Hideki Tojo vs Isoroku Yamamoto: Conflict in the Military Ranks
Tojo and Yamamoto demonstrated the divergent views between the Japanese Army and Navy on military strategy in World War II.
By Eric Hammel Three generations of Americans wrongly believe that General Hideki Tojo and Admiral Isoroku Yamamoto were equally culpable in starting the Pacific War. This is untrue. The Imperial Army was ascendant over the Imperial Navy throughout the modern period, and it was usually led by one or another faction of highly aggressive, hegemonistic officers. As the junior service, the Imperial Navy could do little but accede to the will of the generals and support the generals’ expansionist policies. Two Officers of Very Different Backgrounds Tojo, who was born the son of a junior Army officer in 1884, was known by his peers as “Fighting Tojo” and “Razor Brain.” He was marked for high station by the character traits those nicknames encapsulate. His only direct exposure to the West was in postings to Switzerland in 1919 and Germany in 1921. Thereafter, his rise to power began when he was a junior major general serving in China in 1935. Anti-Soviet and pro-German, Tojo lobbied for war against the former so forcefully as to rattle other pro-war Army officers. He became chief of staff of the Kwantung Army in China in 1937, vice minister of war in May 1938, and inspector general of Army aviation in December 1938. He served as vice premier under Prince Fumimaro Konoye, then became minister of war on July 18, 1941. He finally—perhaps inevitably—took the helm as both minister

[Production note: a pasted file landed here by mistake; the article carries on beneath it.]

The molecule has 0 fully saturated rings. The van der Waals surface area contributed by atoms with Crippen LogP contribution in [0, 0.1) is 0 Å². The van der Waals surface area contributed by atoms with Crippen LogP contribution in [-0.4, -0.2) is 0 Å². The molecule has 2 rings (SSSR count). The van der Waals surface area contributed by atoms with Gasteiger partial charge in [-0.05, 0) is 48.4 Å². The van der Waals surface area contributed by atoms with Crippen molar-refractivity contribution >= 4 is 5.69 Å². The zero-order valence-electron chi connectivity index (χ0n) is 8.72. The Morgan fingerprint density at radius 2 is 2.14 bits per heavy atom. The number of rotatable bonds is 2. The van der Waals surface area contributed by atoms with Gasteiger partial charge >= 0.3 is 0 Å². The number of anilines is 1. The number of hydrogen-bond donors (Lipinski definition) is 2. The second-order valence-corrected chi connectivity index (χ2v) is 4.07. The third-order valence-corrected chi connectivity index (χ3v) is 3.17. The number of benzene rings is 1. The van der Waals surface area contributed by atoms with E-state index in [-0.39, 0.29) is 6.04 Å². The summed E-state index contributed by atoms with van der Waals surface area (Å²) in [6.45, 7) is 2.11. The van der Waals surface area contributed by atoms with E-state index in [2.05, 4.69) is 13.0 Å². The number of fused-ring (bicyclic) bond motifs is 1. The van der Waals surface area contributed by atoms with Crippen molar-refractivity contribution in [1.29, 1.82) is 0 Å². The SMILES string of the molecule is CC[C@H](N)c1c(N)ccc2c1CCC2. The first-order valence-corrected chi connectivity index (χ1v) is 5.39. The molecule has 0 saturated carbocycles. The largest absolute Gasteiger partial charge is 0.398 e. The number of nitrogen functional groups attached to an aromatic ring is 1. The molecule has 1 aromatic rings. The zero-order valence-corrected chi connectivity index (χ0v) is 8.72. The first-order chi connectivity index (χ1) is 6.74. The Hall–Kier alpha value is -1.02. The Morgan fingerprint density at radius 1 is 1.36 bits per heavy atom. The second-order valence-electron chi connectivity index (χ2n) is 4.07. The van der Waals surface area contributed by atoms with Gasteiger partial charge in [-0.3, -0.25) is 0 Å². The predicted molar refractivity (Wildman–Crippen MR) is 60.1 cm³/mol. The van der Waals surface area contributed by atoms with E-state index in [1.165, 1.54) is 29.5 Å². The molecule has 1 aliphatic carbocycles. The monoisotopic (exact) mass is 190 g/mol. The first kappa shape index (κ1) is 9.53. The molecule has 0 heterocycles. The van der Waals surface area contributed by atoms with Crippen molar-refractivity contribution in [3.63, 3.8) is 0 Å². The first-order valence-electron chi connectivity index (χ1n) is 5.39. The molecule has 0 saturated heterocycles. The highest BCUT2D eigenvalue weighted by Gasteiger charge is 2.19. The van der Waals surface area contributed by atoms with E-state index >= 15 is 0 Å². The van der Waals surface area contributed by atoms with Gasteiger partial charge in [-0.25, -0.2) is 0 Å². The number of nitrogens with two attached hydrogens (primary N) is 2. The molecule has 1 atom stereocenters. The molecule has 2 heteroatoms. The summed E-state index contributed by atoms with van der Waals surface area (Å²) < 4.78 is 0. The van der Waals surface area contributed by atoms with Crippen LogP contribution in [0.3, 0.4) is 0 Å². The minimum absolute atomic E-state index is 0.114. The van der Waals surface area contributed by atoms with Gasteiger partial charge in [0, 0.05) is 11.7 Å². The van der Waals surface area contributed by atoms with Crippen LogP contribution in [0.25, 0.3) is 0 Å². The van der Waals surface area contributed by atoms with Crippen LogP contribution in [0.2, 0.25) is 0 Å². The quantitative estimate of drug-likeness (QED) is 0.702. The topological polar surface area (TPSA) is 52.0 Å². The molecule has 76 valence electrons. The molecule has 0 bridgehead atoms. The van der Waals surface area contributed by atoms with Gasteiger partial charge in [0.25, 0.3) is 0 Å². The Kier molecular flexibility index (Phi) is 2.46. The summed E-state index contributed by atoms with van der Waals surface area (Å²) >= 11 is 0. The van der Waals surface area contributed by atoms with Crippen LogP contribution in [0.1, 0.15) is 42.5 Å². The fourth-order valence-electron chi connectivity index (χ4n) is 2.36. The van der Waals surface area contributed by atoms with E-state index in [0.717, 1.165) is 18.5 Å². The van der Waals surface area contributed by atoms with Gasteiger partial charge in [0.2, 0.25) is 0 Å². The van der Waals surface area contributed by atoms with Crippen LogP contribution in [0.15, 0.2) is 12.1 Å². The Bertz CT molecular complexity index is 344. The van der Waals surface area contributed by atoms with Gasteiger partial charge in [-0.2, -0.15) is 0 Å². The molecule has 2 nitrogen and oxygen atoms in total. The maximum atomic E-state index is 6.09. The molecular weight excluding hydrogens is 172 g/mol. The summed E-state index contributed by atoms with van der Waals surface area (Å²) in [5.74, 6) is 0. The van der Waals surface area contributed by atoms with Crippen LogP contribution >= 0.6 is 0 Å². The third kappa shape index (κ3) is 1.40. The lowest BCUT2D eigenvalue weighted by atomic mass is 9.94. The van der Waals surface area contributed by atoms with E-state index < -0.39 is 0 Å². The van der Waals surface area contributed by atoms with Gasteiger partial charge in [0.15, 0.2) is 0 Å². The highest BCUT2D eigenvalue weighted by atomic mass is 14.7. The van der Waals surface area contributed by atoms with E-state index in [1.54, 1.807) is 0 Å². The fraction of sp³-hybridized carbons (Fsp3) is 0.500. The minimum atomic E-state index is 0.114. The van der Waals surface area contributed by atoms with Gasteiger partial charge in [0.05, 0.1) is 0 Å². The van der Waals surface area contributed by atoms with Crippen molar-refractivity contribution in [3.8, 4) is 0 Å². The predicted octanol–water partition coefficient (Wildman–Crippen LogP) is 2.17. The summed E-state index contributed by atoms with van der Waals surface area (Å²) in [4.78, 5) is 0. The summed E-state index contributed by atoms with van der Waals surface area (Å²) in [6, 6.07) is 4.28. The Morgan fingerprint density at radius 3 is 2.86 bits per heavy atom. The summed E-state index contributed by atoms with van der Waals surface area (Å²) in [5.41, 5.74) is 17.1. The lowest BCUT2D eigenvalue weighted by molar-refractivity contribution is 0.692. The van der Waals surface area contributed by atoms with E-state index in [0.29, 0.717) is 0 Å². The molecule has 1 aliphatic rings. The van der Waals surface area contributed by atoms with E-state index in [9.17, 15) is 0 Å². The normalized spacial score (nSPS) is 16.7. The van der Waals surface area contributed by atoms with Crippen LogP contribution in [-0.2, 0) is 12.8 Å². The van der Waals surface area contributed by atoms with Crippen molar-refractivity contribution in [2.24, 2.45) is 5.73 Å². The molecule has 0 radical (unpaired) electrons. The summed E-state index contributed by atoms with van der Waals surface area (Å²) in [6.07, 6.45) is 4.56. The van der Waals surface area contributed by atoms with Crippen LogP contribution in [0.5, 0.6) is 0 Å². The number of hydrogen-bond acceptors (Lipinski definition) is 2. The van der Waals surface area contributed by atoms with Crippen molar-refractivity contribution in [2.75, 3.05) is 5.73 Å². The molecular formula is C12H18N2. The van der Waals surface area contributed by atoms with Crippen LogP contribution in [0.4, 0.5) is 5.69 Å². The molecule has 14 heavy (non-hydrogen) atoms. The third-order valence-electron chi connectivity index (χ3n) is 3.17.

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In actuality, Col. Billy Mitchell laid out a carrier air attack on Pearl Harbor a decade previously. It was ridiculed as an impossible undertaking by Army staff, under whom most military air operations were assigned at the time. To my knowledge, there is no evidence that Yamamoto was familiar with Mitchell’s study but the methods by which he carried out the Pearl Harbor attack are strikingly similar.